Howard expects economy to go better with Coke

October 12, 1992|By James M. Coram | James M. Coram,Staff Writer

As far as Howard County is concerned, things will indeed go better with Coke, local business people say. Much, much better.

It's not merely the $4 million a year the company is expected to add to the county budget by way of corporate property taxes or the 700 new workers who will be assigned to Coke's state-of-the-art production and distribution facility in Dorsey.

It's also what Rouse Co. vice president Alton J. Scavo ecstatically calls "the wonderful spinoffs" -- a new economic vitality created by an increased demand for local goods and services combined with help for schools and non-profits from "an established, world-class corporate citizen."

"The icing on the cake," said Mr. Scavo, "is that this comes at a time when we are really tired of hearing bad news. It would be wonderful news in any economic environment, but it is terrific news in this one."

Henry Schimberg, president and chief operating officer of Coca-Cola Enterprises, probably couldn't say it any better. He will join Gov. William Donald Schaefer and County Executive Charles I. Ecker this morning in making the news official.

Until now, news that Coca-Cola Enterprises Northeast will build a $100 million to $200 million syrup and bottling plant on a 120-acre site at Parkway Corporate Center east of U.S. 1 near the Anne Arundel County line has been unofficial.

The site is expected to become what former owner Joseph G. Svatos calls a "Coca-Cola Campus," housing the company's regional headquarters, as well as one of the largest manufacturing operations in the state. "It will be very much high-tech and state of the art," Mr. Svatos said. "Very attractive and very aesthetic."

The Svatos Co. sold the property to Coca-Cola Enterprises just before noon Friday for $15.2 million, ending 24 hours of what Mr. Svatos described as "an emotional roller-coaster ride."

The Svatos company and Coke went through a "dry closing" two weeks ago in which all the papers were signed but no money was exchanged. For a while Thursday morning, it looked as if the deal wouldn't go through.

Councilwoman Shane Pendergrass, D-1st, "was the wild card in the whole process," Mr. Svatos said. She could have prevented the council from acting to approve a $5 million reduction in water- and sewer-connection charges at the site by demanding that the council wait until after an Oct. 19 public hearing.

But after talking with Mr. Svatos, local Coke officials, Chamber of Commerce representatives, the governor, and the county executive Thursday morning, Ms. Pendergrass became convinced that it was essential to hold a public hearing and vote to approve the reduced charge immediately. The council did exactly that and 24 hours later Coke wired the $15.2 million purchase price to the Svatos Co.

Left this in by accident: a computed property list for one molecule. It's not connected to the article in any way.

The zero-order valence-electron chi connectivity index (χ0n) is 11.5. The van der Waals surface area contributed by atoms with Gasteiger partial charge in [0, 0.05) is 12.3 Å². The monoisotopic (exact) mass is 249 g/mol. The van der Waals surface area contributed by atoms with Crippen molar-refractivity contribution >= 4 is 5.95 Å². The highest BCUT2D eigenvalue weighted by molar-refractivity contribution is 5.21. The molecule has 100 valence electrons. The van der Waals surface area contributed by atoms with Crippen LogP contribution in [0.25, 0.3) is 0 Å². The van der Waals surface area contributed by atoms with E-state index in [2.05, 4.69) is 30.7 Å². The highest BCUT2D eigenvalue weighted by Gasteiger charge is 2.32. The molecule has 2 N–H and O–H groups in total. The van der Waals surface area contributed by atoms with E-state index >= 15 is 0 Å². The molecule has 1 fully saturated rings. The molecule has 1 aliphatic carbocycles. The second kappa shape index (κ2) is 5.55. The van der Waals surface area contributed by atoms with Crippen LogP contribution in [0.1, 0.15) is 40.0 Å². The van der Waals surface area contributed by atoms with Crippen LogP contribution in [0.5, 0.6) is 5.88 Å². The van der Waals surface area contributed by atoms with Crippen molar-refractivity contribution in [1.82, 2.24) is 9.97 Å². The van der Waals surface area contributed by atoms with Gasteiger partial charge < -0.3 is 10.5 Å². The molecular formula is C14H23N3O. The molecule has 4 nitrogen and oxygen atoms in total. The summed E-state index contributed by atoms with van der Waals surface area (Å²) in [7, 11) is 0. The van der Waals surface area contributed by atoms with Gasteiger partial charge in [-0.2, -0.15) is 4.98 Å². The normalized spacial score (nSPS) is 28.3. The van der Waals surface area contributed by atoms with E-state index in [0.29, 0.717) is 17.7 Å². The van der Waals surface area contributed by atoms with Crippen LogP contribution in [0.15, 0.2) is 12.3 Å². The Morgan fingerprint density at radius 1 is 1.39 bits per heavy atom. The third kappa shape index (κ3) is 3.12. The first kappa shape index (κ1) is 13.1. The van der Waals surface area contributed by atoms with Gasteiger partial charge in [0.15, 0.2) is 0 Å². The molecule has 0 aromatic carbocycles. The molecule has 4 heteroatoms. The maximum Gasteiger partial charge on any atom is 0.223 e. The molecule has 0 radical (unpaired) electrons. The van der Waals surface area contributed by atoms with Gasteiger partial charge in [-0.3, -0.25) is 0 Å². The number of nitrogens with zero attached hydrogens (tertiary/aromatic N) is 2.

When the Svatos Co. "was approached five or six months ago by a prospect who wanted at least 100 and up to 120 acres, we didn't know who the prospect was," said company vice president David R. Paulson.

"We were very excited" when the prospect was identified as Cola-Cola Enterprises three weeks later, Mr. Paulson said. "It was someone we knew could go to settlement. We knew we would have the cooperation of the county and the state."

Both Mr. Svatos, the company president, and Mr. Paulson, were still wearing smiles late Friday reflecting what Mr. Svatos said was "a deep sense of accomplishment in having worked as a team" with state and county officials to conclude "the deal of the decade."

"I can't say enough good things about the way everybody pulled together," Mr. Paulson said. "Coke is a very sophisticated buyer. Everything went fairly smoothly, all in all."

For its part, the county not only reduced the in-aid-of-construction charge by $5 million, but has already approved many of the plans for the new facility. The early approval means that Coke can begin construction within the next two weeks.

The new facility is expected to be fully operational within two years. It would replace Baltimore Gas and Electric Co. as the county's largest taxpayer and rank fourth behind Johns Hopkins Applied Physics Laboratory, Giant Food Inc. and the Rouse Co. in the number of employees.

If half of the expected 900 employees live in the county in an average-priced $184,000 home and earn the county median household income of $54,348, the county would collect $366,849 more in local income taxes and $857,808 more in personal property taxes.

John K. Lea, owner of J.K.'s Pub in Wilde Lake, says that while getting Coca-Cola to come here is a "very, very good move for the county," he doubts it will have much direct impact on village shops and restaurants in Columbia.

"There will always be those who seek out the good neighborhood place," he says, "but we are really too far away to attract much business. It could spawn some rather interesting places along Route 1," however.

Baltimore Sun Articles
Please note the green-lined linked article text has been applied commercially without any involvement from our newsroom editors, reporters or any other editorial staff.